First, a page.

Flecainide is an oral antiarrhythmic agent that has been in use for several decades. Long term flecainide therapy is associated with a low rate of serum enzyme elevations and is a very rare cause of clinically apparent acute liver injury.


Flecainide (fle kay' nide) is a benzamide derivative analogue of the local anesthetic procaine and has electrophysiological effects that resemble quinidine (antiarrhythmic Class IC). Flecainide appears to act by blocking open sodium channels and outward potassium channels. As a consequence, it decreases cardiac automaticity, increases refractory periods and slows conduction. Flecainide was approved for use in the United States in 1985. Its current indications include prevention and suppression of life threatening ventricular arrhythmias and conversion of supraventricular tachyarrhythmias and subsequent maintenance of normal sinus rhythm in patients without structural heart disease, in whom other agents were unsuccessful. Flecainide is available in tablets of 50, 100 and 150 mg generically and under the brand name Tambocor. The usual maintenance dose in adults is 50 to 200 mg twice daily. The most common side effects include dizziness, visual blurring, headache, fatigue, anxiety, gastrointestinal upset and nausea.


In clinical trials, flecainide was associated with a low rate of serum aminotransferase and alkaline phosphatase elevations. Despite wide scale use, flecainide has only rarely been linked to cases of clinically apparent liver injury. The typical presentation is with a cholestatic hepatitis arising within 1 to 6 weeks of starting flecainide. In addition, instances of acute hepatic injury arising within 1 to 3 days of starting flecainide with marked, but short lived elevations in serum aminotransferase levels and minimal increases in alkaline phosphatase have been published, but may actually represent acute worsening of congestive heart failure and ischemic hepatitis due to the proarrhythmic effects of flecainide. In all instances, the liver injury was self limited. Immunoallergic and autoimmune features were not present.

Likelihood score: C (probable rare cause of clinically apparent liver injury).

Mechanism of Injury

The mechanism by which flecainide might cause liver injury is unknown. Flecainide is metabolized in the liver predominantly by CYP 2D6. In some instances, symptoms and liver test abnormalities may be due to worsening of congestive heart failure and hepatic congestion.

Outcome and Management

Liver injury due to flecainide is rare and usually mild. Cases of prolonged jaundice, but no reports of acute liver failure, chronic hepatitis or vanishing bile duct syndrome attributed to flecainide, have been published. There is little information about cross sensitivity to liver injury between flecainide and other oral antiarrhythmics, but such shared sensitivity is unlikely.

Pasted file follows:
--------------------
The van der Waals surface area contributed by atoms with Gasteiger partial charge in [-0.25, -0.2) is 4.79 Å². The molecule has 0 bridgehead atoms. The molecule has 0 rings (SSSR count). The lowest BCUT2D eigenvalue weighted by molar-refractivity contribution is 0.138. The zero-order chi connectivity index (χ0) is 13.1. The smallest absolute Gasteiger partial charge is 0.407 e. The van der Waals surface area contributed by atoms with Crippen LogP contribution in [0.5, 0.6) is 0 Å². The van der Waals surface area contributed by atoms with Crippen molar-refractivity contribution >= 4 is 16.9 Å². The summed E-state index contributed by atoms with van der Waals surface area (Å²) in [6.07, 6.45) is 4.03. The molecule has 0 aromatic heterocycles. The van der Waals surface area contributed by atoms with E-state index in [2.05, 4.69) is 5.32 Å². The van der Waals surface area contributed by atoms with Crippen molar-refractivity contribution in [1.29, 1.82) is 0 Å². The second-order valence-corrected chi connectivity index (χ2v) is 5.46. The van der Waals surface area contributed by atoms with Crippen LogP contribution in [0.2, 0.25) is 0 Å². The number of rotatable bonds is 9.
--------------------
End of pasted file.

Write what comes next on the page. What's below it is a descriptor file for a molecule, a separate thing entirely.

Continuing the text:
Drug Class: Antiarrhythmic Agents


Case 1. Cholestatic hepatitis due to flecainide.

[Modified from: Mikloweit P, Bienmüller H. [Drug-induced intrahepatic cholestasis caused by flecainide acetate and enalapril]. Internist (Berl) 1987; 28: 193-5. German. PubMed Citation]

A 64 year old man developed abnormal liver tests five weeks after starting flecainide for cardiac tachyarrhythmias. He had a history of coronary artery disease and had been hospitalized for acute myocardial infarction, during which he had several episodes of ventricular tachycardia treated with lidocaine and then with oral flecainide (200 mg daily). His other medications included furosemide, spironolactone, metoprolol, glibecamide, and coumadin. Five weeks after starting flecainide therapy, laboratory testing demonstrated a total serum bilirubin of 3.0 mg/dL and alkaline phosphatase 310 U/L (Table). Flecainide was stopped the following day, but serum alkaline phosphatase levels continued to rise. He was started on propafenone. Tests for hepatitis B were negative and ultrasonography showed no evidence of biliary obstruction. A liver biopsy showed a cholestatic hepatitis with portal inflammation. Thereafter, serum bilirubin levels and alkaline phosphatase levels began to improve. Limited follow up was provided. [A second case of cholestatic hepatitis in this publication was attributed to enalapril]

Key Points

Laboratory Values


This patient developed cholestatic hepatitis 5 weeks after starting flecainide with improvements starting within a few days of stopping therapy. The cholestatic picture, timing of onset and lack of other known hepatotoxic exposures make flecainide a likely cause.



Flecainide – Generic, Tambocor®


Antiarrhythmic Agents


Product labeling at DailyMed, National Library of Medicine, NIH



References updated: 24 Janurary 2018

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    (61 year old man developed nausea followed by jaundice 30 days after starting flecainide for ventricular arrhythmias [peak bilirubin 15.8 mg/dL, ALT 71 U/L, Alk P 585 U/L] with slow recovery, symptoms resolving after 2, jaundice 3.5 and liver enzymes 5 months after stopping).
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    (Analysis of health care database of 10,455 adults with atrial fibrillation or flutter seen between 2009 and 2010 treated with antiarrhythmics for serious outcomes found no difference in incidence [per 1000 person years] of acute liver injury for flecainide [5], dronedarone [7.6], propafenone [14] or even amiodarone [18.9]).
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    (72 year old man with atrial fibrillation developed abdominal discomfort and liver test abnormalities within days of starting metoprolol and flecainide [ALT ~200 U/L], which resolved within 10 days of stopping and recurred [ALT 60 U/L] with restarting flecainide).